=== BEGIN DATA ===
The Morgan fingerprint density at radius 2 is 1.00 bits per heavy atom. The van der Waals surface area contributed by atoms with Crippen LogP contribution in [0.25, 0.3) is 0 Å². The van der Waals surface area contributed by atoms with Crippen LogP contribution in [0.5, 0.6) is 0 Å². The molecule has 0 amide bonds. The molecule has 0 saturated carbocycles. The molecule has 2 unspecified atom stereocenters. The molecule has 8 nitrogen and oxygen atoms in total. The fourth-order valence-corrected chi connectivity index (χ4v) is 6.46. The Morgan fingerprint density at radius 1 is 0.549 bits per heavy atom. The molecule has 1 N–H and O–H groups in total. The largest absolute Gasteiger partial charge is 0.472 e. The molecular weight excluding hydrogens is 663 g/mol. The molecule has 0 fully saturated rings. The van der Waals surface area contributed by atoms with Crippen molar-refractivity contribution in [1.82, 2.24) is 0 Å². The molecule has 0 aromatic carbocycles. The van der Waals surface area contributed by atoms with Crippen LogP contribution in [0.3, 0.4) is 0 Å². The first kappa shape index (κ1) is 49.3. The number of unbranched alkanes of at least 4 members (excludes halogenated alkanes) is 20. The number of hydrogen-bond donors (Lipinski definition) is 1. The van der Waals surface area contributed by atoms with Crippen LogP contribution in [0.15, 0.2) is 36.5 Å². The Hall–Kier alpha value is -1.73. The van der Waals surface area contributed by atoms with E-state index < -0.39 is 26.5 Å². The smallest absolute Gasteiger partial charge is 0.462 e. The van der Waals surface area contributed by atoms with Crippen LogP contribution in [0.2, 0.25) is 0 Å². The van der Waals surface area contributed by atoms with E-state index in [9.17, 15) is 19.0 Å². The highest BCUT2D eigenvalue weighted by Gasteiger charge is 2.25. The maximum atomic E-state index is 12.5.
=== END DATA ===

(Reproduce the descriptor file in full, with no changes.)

The Morgan fingerprint density at radius 2 is 1.00 bits per heavy atom. The van der Waals surface area contributed by atoms with Crippen LogP contribution in [0.25, 0.3) is 0 Å². The van der Waals surface area contributed by atoms with Crippen LogP contribution in [0.5, 0.6) is 0 Å². The molecule has 0 amide bonds. The molecule has 0 saturated carbocycles. The molecule has 2 unspecified atom stereocenters. The molecule has 8 nitrogen and oxygen atoms in total. The fourth-order valence-corrected chi connectivity index (χ4v) is 6.46. The Morgan fingerprint density at radius 1 is 0.549 bits per heavy atom. The molecule has 1 N–H and O–H groups in total. The largest absolute Gasteiger partial charge is 0.472 e. The molecular weight excluding hydrogens is 663 g/mol. The molecule has 0 fully saturated rings. The van der Waals surface area contributed by atoms with Crippen molar-refractivity contribution in [1.82, 2.24) is 0 Å². The molecule has 0 aromatic carbocycles. The van der Waals surface area contributed by atoms with Crippen LogP contribution in [0.3, 0.4) is 0 Å². The first kappa shape index (κ1) is 49.3. The number of unbranched alkanes of at least 4 members (excludes halogenated alkanes) is 20. The number of hydrogen-bond donors (Lipinski definition) is 1. The van der Waals surface area contributed by atoms with Crippen LogP contribution in [0.15, 0.2) is 36.5 Å². The Hall–Kier alpha value is -1.73. The van der Waals surface area contributed by atoms with E-state index < -0.39 is 26.5 Å². The smallest absolute Gasteiger partial charge is 0.462 e. The van der Waals surface area contributed by atoms with Crippen LogP contribution in [0.2, 0.25) is 0 Å². The van der Waals surface area contributed by atoms with E-state index in [9.17, 15) is 19.0 Å². The highest BCUT2D eigenvalue weighted by Gasteiger charge is 2.25. The maximum atomic E-state index is 12.5.